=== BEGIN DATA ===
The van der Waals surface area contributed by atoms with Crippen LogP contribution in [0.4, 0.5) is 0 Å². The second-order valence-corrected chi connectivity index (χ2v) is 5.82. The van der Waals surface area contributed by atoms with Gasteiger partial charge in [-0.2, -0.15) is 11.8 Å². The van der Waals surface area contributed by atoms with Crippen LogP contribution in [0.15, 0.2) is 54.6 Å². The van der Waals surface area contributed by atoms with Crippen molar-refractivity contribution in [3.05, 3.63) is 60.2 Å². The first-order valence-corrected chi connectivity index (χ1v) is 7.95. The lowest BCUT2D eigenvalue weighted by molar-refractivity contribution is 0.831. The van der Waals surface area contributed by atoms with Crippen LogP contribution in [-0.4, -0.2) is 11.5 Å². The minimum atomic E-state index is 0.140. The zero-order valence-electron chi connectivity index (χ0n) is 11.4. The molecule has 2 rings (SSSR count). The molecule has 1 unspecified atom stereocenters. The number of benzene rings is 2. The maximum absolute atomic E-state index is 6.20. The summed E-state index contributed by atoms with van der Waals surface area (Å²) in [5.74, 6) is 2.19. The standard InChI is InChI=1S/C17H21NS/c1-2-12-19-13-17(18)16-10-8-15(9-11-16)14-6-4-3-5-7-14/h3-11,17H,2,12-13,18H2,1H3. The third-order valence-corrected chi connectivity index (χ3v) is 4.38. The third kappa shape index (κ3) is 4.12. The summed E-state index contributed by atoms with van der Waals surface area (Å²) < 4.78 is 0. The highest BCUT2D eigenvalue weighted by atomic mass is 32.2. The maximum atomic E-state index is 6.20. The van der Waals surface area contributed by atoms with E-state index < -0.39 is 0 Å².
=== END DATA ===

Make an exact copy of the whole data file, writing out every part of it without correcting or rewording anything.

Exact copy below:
The van der Waals surface area contributed by atoms with Crippen LogP contribution in [0.4, 0.5) is 0 Å². The second-order valence-corrected chi connectivity index (χ2v) is 5.82. The van der Waals surface area contributed by atoms with Gasteiger partial charge in [-0.2, -0.15) is 11.8 Å². The van der Waals surface area contributed by atoms with Crippen LogP contribution in [0.15, 0.2) is 54.6 Å². The van der Waals surface area contributed by atoms with Crippen molar-refractivity contribution in [3.05, 3.63) is 60.2 Å². The first-order valence-corrected chi connectivity index (χ1v) is 7.95. The lowest BCUT2D eigenvalue weighted by molar-refractivity contribution is 0.831. The van der Waals surface area contributed by atoms with Crippen LogP contribution in [-0.4, -0.2) is 11.5 Å². The minimum atomic E-state index is 0.140. The zero-order valence-electron chi connectivity index (χ0n) is 11.4. The molecule has 2 rings (SSSR count). The molecule has 1 unspecified atom stereocenters. The number of benzene rings is 2. The maximum absolute atomic E-state index is 6.20. The summed E-state index contributed by atoms with van der Waals surface area (Å²) in [5.74, 6) is 2.19. The standard InChI is InChI=1S/C17H21NS/c1-2-12-19-13-17(18)16-10-8-15(9-11-16)14-6-4-3-5-7-14/h3-11,17H,2,12-13,18H2,1H3. The third-order valence-corrected chi connectivity index (χ3v) is 4.38. The third kappa shape index (κ3) is 4.12. The summed E-state index contributed by atoms with van der Waals surface area (Å²) < 4.78 is 0. The highest BCUT2D eigenvalue weighted by atomic mass is 32.2. The maximum atomic E-state index is 6.20. The van der Waals surface area contributed by atoms with E-state index < -0.39 is 0 Å².